The European Commission's Scientific Committee on Emerging Newly Identified Health Risks (SCENIHR) -a scientific committee which conducts risk assessments for EU officials-has announced it is launching an investigation into the safety of transvaginal mesh products used in urogynecologic surgery.
Transvaginal mesh has been used to treat female urological conditions, and in particular those caused by weakened pelvic muscles, which can lead to a pelvic organ prolapse. In the EU, they have been used since the 1950s to repair abdominal hernias, and since the 1990s to treat stress urinary incontinence (SUI).
The products have been subject to numerous safety concerns, especially in the US, where the US Food and Drug Administration (FDA) has noted its "serious concern" about the safety of the devices.
A 2011 safety communication by FDA identified thousands of adverse events associated with the devices, including mesh erosion, pain, infection, bleeding, dyspareunia, organ perforation and urinary problems. FDA has also required the companies to study rates of organ damage and conduct at least three years of safety studies, according to Bloomberg.
FDA did not remove the products from the market, but one major manufacturer, Johnson & Johnson, announced it would cease marketing the product in June 2012.
Numerous other companies still market the device in both the US and EU.
New SCENIHR Probe
But in the EU, where medical devices are regulated on a country-by-country level, and not by the European Medicines Agency (EMA), regulators have been slower to ramp up their scrutiny of the device.
That's now changing.
On 21 March 2014, SCENIHR announced that the European Commission had requested that it deliver an opinion regarding the safety of transvaginal mesh devices used in urogynecologic surgery.
"Current data suggest that the use of mesh in surgery is associated with both benefits and risks, but few randomized controlled trials have been published," the commission wrote in its request to SCENIHR. The EC also noted many of the same adverse events highlighted by FDA, and said that it wants to know more about the factors that result in increased risks for consumers.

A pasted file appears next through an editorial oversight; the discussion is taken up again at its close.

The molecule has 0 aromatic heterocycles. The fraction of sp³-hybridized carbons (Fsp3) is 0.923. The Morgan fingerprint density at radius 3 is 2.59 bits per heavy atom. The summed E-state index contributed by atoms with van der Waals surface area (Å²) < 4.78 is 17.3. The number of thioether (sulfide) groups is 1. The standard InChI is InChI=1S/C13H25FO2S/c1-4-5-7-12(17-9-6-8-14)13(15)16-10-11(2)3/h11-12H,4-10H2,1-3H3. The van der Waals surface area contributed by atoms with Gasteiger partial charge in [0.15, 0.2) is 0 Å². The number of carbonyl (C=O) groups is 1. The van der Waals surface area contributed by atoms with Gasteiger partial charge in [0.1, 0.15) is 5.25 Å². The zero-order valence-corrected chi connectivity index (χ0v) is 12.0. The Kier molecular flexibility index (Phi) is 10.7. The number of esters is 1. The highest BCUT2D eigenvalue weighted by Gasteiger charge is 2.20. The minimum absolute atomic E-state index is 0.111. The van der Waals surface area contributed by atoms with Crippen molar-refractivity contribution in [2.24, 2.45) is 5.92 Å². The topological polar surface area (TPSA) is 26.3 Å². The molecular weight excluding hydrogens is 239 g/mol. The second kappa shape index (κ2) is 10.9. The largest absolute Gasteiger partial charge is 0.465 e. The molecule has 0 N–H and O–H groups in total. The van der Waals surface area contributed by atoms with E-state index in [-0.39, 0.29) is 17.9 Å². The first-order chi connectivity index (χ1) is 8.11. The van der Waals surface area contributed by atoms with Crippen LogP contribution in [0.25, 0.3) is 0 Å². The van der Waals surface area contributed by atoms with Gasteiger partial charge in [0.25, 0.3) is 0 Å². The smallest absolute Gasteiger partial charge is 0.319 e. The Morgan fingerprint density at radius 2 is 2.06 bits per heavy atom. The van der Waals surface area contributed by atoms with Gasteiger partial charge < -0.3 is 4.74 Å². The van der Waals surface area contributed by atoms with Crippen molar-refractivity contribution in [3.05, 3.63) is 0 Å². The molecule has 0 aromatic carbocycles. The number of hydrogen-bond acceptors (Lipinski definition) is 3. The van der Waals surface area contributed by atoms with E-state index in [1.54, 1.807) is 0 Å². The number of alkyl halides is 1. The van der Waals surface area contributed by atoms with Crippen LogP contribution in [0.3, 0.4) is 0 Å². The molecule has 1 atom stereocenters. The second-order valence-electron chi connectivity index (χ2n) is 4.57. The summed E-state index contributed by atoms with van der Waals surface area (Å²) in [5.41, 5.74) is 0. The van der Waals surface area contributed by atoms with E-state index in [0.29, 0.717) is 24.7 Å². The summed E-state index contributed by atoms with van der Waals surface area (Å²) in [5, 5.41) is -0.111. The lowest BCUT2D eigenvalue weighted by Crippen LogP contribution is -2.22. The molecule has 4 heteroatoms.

In particular, SCENIHR is directed to determine:
- Are specific meshes, in terms of designs and/or materials, considered to be of a higher risk?
- Are certain surgery techniques of higher risk?
- Are any combinations of the above (designs/materials and surgical techniques) of a higher risk?
- Are there specific limitations (e.g. clinical, designs/materials, surgical techniques) to the use of meshes in urogynecological surgery?
- What are the risks of surgical interventions using mesh compared to classic surgical interventions?
- What factors could affect the outcome of the surgical interventions?
- Are there patient groups (e.g. in relation to age, weight or other co-morbidities) for which the use of meshes would carry a specific risk?
The committee is now calling for experts to help it conduct a "comprehensive assessment" of the safety of the devices, and hopes to receive responses by April 2014.